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March 2023, Volume 73, Issue 3

Student's Corner

The relationship between fair skin and poor serum Vitamin D levels in Pakistani women

Safa Zakaria  ( 4th Year MBBS Student, Dow International Medical College, Karachi, Pakistan. )
Haya Kashif  ( 4th Year MBBS Student, Dow International Medical College, Karachi, Pakistan. )

DOI: 10.47391/JPMA.7373


Madam, the European beauty standard of fair skin has plagued Pakistan for centuries. Home remedies and formulated products promising white, youthful skin have increasingly infiltrated homes worldwide, particularly affecting women.1 However, regardless of creams and lotions, nothing guarantees white skin as effectively as avoidance of the sun does. Unfortunately, an unhealthy fear of sun exposure is commonplace in Pakistani homes, so much so, that their effects can be measured. As of 2020, 53.5% of Pakistani women are vitamin D deficient.2

Vitamin D deficiency is multifaceted due to poor diet, lack of vitamin D supplementation, and decreased sun exposure.3 It is important to note that society's treatment of women with tan skin is a possible underlying force that causes women to fear the sun. A cross-sectional study conducted in Pakistan explored how low self-esteem in Pakistani women is directly linked to their beliefs about the colour of their skin4. Millions of women face discrimination in their work environments and social circles because of their skin tone, pushing them to remain conscious of their colour, and further promoting their obsession with fair skin. In Pakistan, a fair skin complexion was found to be statistically significant (p=0.041) in contributing to poor serum vitamin D levels5. As Pakistan shows more hostility towards women with deeper complexions, they are forced to suffer vitamin D deficiency's mental and physical consequences. While the lasting stigma of dark skin cannot be undone overnight, Pakistanis must understand the dangers of fair skin. Women should be encouraged to celebrate their skin tone and be able to enjoy the outdoors, without the fear that doing so may change how society perceives them. Federal and local governments should encourage families to spend time in nature and advertise safe sun exposure while pushing for strict legislation against the marketing of whitening products. The Pakistani beauty industry must shift its focus from white skin to healthy skin. An interracial nation like Pakistan should have an equal representation of all skin tones and celebrate the diversity that comes with the vast geography of its country.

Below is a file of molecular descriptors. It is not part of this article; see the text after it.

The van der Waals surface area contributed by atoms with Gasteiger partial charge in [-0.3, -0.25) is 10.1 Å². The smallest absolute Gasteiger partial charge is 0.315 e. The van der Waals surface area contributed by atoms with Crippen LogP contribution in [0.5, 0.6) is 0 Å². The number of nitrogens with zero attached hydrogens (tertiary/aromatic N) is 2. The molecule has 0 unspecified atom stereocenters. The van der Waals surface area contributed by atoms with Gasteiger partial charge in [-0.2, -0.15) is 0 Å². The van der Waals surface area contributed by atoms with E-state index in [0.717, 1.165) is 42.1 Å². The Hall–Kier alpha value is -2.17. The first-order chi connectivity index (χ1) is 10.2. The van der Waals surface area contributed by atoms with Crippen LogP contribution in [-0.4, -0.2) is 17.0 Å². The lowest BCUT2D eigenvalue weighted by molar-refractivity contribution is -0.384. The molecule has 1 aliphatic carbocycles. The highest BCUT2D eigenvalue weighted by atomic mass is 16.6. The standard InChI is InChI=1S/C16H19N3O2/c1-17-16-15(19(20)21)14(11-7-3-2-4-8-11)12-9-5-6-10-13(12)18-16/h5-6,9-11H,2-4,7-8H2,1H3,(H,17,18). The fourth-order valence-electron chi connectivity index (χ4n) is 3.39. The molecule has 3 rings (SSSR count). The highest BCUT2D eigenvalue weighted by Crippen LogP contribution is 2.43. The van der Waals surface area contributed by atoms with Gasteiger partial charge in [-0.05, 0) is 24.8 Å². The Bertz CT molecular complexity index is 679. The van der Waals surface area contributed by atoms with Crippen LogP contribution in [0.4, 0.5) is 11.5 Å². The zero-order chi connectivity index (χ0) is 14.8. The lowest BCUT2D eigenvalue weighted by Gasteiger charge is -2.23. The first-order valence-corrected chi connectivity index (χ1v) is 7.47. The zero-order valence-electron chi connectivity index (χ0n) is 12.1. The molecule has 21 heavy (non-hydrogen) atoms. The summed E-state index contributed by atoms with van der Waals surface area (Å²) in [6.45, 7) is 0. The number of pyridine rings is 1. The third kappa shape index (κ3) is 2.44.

Submission completion date: 23-07-2022


Acceptance date: 29-09-2022


Disclaimer: None to declare.


Conflict of Interest: None to declare.


Funding Sources: None to declare.




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2.      Azhar A, Abid F, Rehman R. Polycystic Ovary Syndrome, Subfertility and Vitamin D Deficiency. J Coll Physicians Surg Pak. 2020; 30:545-6. doi: 10.29271/jcpsp.2020.05.545.

3.      Akhtar S. Mini Review: Prevalence and correlates of vitamin D deficiency-perspectives from Pakistan. Pak J Pharm Sci. 2016; 29:1325-30.

4.      Roomi MA, Farooq A, Ullah E, Lone KP. Hypovitaminosis D and its association with lifestyle factors. Pak J Med Sci. 2015; 31:1236-40. doi: 10.12669/pjms.315.7196.

5.      Sharif H, Siddique D. Impact of colorism and self-rated skin tone in predicting self- esteem among women from Pakistan. Biodemography Soc Biol. 2020; 66:250-60. doi: 10.1080/19485565.2021.1991777.

Journal of the Pakistan Medical Association has agreed to receive and publish manuscripts in accordance with the principles of the following committees: